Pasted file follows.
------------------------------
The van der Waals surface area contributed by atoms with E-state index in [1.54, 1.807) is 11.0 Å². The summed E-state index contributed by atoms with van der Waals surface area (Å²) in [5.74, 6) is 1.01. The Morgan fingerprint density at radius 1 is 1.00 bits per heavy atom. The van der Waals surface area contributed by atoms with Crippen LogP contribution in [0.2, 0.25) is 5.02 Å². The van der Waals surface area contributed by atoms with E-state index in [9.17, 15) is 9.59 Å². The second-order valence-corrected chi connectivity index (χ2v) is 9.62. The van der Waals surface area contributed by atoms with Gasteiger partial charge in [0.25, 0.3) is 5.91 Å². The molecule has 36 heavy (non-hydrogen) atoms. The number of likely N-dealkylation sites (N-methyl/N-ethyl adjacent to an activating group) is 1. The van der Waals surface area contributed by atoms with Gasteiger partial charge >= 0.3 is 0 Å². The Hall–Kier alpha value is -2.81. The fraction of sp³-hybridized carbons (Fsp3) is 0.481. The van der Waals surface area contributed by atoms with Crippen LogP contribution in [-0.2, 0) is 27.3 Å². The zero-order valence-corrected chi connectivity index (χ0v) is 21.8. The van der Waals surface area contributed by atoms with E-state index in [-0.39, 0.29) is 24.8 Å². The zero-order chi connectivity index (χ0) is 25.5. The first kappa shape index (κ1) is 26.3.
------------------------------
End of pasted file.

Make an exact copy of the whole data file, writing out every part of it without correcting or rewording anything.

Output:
The van der Waals surface area contributed by atoms with E-state index in [1.54, 1.807) is 11.0 Å². The summed E-state index contributed by atoms with van der Waals surface area (Å²) in [5.74, 6) is 1.01. The Morgan fingerprint density at radius 1 is 1.00 bits per heavy atom. The van der Waals surface area contributed by atoms with Crippen LogP contribution in [0.2, 0.25) is 5.02 Å². The van der Waals surface area contributed by atoms with E-state index in [9.17, 15) is 9.59 Å². The second-order valence-corrected chi connectivity index (χ2v) is 9.62. The van der Waals surface area contributed by atoms with Gasteiger partial charge in [0.25, 0.3) is 5.91 Å². The molecule has 36 heavy (non-hydrogen) atoms. The number of likely N-dealkylation sites (N-methyl/N-ethyl adjacent to an activating group) is 1. The van der Waals surface area contributed by atoms with Gasteiger partial charge >= 0.3 is 0 Å². The Hall–Kier alpha value is -2.81. The fraction of sp³-hybridized carbons (Fsp3) is 0.481. The van der Waals surface area contributed by atoms with Crippen LogP contribution in [-0.2, 0) is 27.3 Å². The zero-order valence-corrected chi connectivity index (χ0v) is 21.8. The van der Waals surface area contributed by atoms with E-state index in [-0.39, 0.29) is 24.8 Å². The zero-order chi connectivity index (χ0) is 25.5. The first kappa shape index (κ1) is 26.3.